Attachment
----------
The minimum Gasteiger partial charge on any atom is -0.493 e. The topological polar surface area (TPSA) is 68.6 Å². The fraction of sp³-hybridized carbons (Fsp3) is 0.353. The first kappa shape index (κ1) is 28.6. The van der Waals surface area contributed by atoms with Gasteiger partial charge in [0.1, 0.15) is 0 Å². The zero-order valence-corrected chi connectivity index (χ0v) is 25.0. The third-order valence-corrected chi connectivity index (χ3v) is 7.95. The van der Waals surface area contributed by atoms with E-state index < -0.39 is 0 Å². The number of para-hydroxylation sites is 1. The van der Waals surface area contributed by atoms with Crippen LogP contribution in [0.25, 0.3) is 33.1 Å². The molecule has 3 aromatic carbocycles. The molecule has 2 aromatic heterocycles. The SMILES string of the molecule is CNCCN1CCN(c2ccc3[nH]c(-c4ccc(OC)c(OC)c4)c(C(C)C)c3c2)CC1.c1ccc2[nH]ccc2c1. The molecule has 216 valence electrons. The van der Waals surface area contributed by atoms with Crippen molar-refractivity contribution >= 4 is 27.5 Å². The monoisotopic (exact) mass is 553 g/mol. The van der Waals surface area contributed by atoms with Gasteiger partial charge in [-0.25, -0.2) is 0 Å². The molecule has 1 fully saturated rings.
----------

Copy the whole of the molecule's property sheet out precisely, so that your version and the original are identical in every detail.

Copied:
The minimum Gasteiger partial charge on any atom is -0.493 e. The topological polar surface area (TPSA) is 68.6 Å². The fraction of sp³-hybridized carbons (Fsp3) is 0.353. The first kappa shape index (κ1) is 28.6. The van der Waals surface area contributed by atoms with Gasteiger partial charge in [0.1, 0.15) is 0 Å². The zero-order valence-corrected chi connectivity index (χ0v) is 25.0. The third-order valence-corrected chi connectivity index (χ3v) is 7.95. The van der Waals surface area contributed by atoms with E-state index < -0.39 is 0 Å². The number of para-hydroxylation sites is 1. The van der Waals surface area contributed by atoms with Crippen LogP contribution in [0.25, 0.3) is 33.1 Å². The molecule has 3 aromatic carbocycles. The molecule has 2 aromatic heterocycles. The SMILES string of the molecule is CNCCN1CCN(c2ccc3[nH]c(-c4ccc(OC)c(OC)c4)c(C(C)C)c3c2)CC1.c1ccc2[nH]ccc2c1. The molecule has 216 valence electrons. The van der Waals surface area contributed by atoms with Crippen molar-refractivity contribution >= 4 is 27.5 Å². The monoisotopic (exact) mass is 553 g/mol. The van der Waals surface area contributed by atoms with Gasteiger partial charge in [-0.25, -0.2) is 0 Å². The molecule has 1 fully saturated rings.